Something that I quickly came to love about French culture was its emphasis on the literary rentrée, the post-summer “return” of focus on an outpouring of newly published books. In that spirit, this post highlights a number of Jewish books that are already on my radar for the fall season. Brief notes on each after the jump.
- The Many Names for Mother: Poems by Julia Kolchinsky Dasbach. Although we haven’t yet met face-to-face, Julia and I have been acquainted online for some time. Her poetry collection is being published as the winner of the 2018 Stan and Tom Wick Poetry Prize (a competition that, ahem, I also entered). September.
- We Stand Divided: The Rift Between American Jews and Israel by Daniel Gordis. I admire Gordis’s knowledge—and his civil engagement with people who espouse differing views (for example: I was a fan of his 2017 podcast series, “Fault Lines,” with Peter Beinart). And what a timely title this is. September.
- How to Fight Anti-Semitism by Bari Weiss. Another too-timely title. Bari is someone whom I have met (briefly!) in person, and I’ll be in the audience for at least one of her book events this fall (already have a ticket!). September.
- A Russian Immigrant: Three Novellas by Maxim D. Shrayer. Yes, Maxim is also someone whom I have met. And he sent me a complimentary advance copy of this book, which I’ve already read and written about, albeit briefly. September.
- It’s a Whole Spiel: Love, Latkes, and Other Jewish Stories edited by Katherine Locke and Laura Silverman, with a foreword by Mayim Bialik. I was eager to read this anthology of short stories aimed for YA readers as soon as I discovered via my pal Katherine Locke that it was in the works, and I quickly snagged a copy when given the opportunity at a “galley grab.” I’m beyond the target-audience age for this book, and I can’t say that I didn’t feel my age at times when reading it—but I am oh-so-grateful that it is being published. September.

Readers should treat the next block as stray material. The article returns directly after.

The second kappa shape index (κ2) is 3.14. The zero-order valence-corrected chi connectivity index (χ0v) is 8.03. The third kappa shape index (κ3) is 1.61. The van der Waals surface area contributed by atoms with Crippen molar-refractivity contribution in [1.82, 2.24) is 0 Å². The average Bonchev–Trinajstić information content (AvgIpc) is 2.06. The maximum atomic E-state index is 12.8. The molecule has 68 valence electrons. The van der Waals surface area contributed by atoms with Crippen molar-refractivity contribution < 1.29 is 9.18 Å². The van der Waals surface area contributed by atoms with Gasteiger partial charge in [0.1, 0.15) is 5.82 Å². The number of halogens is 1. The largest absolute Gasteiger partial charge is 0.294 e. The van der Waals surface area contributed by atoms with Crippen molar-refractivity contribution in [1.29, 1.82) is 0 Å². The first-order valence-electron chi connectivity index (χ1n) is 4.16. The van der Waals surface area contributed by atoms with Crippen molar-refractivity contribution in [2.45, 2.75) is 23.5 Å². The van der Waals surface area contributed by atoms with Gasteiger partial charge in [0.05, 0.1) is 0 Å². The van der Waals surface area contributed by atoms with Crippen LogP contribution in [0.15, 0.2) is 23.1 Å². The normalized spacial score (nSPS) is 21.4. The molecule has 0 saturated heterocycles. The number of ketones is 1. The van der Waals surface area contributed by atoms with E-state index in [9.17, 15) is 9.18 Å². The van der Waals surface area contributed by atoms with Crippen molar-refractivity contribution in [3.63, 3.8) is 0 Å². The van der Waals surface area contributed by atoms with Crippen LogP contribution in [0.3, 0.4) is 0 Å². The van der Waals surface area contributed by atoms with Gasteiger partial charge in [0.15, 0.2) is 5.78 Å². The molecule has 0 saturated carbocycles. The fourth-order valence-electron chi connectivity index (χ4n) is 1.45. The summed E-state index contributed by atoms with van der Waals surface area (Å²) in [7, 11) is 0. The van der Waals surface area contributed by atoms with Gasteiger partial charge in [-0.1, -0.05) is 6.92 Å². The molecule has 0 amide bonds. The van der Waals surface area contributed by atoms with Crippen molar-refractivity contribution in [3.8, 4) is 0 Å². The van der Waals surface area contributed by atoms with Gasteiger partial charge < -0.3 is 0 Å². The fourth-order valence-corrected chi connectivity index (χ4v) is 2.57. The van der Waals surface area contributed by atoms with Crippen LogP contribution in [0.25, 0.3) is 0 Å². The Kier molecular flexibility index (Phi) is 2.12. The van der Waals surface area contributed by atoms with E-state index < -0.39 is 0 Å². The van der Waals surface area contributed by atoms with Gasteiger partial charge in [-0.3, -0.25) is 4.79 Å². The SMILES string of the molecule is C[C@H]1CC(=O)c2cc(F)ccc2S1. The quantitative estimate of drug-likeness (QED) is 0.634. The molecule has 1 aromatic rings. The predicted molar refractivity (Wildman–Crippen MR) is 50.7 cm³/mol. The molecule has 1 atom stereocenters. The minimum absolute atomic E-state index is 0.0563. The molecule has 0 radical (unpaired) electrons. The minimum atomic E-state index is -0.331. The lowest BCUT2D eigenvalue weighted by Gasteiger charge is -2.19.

- The Newish Jewish Encyclopedia: From Abraham to Zabar’s and Everything in Between by Stephanie Butnick, Liel Liebovitz, and Mark Oppenheimer. The co-authors are also co-hosts of one of the first podcasts that I became addicted to: Tablet magazine’s “Unorthodox.” I’d read their grocery lists. October.
- The Book Rescuer: How a Mensch from Massachusetts Saved Yiddish Literature for Generations to Come by Sue Macy and illustrated by Stacy Innerst. I was introduced to Sue Macy and learned about this new book of hers when I attended a recent Scribblers on the Roof reading event here in New York. Since I remain hopeful that one day I may begin writing Jewish books for children, and since I’m a fan of the Yiddish Book Center, which has a lot to do with this particular story, I’ve put this title on my tbr list. October.
- And the Bride Closed the Door by Ronit Matalon, translated by Jessica Cohen. As I continue to self-educate in Israeli literature, I know that I need to learn more about the work of Matalon, who died in 2017 at the age of 58. I’m grateful for the complimentary advance copy that I’ve received. October.
- Cosella Wayne: Or, Will and Destiny by Cora Wilburn, edited and introduced by Jonathan D. Sarna. You’re not familiar with the name “Cora Wilburn”? Neither was I—until I attended an extraordinary event held at Columbia University last spring, where I learned about Wilburn (1824-1906) and this novel, the first to be written and published in English by an American Jewish woman. October.
- Birthright: Poems by Erika Dreifus. Okay, this author’s name I do know (rather well!). Please forgive the self-promotion, but how can I list fall Jewish books that are on my radar and omit this one? November.
- Diary of a Lonely Girl, or The Battle Against Free Love by Miriam Karpilove, translated by Jessica Kirzane. Here’s another example of an author being brought to 21st-century readers long after her death. I learned about Yiddish writer Karpilove (1888-1956) through Jessica Kirzane at last winter’s Association for Jewish Studies conference. November.
- Family Papers: A Sephardic Journey Through the Twentieth Century by Sarah Abrevaya Stein. And here’s another example of a book I discovered through absorbing the author telling me about it at a conference. Fascinating. November.
So that’s my list. Which new Jewish books are you looking forward to this fall?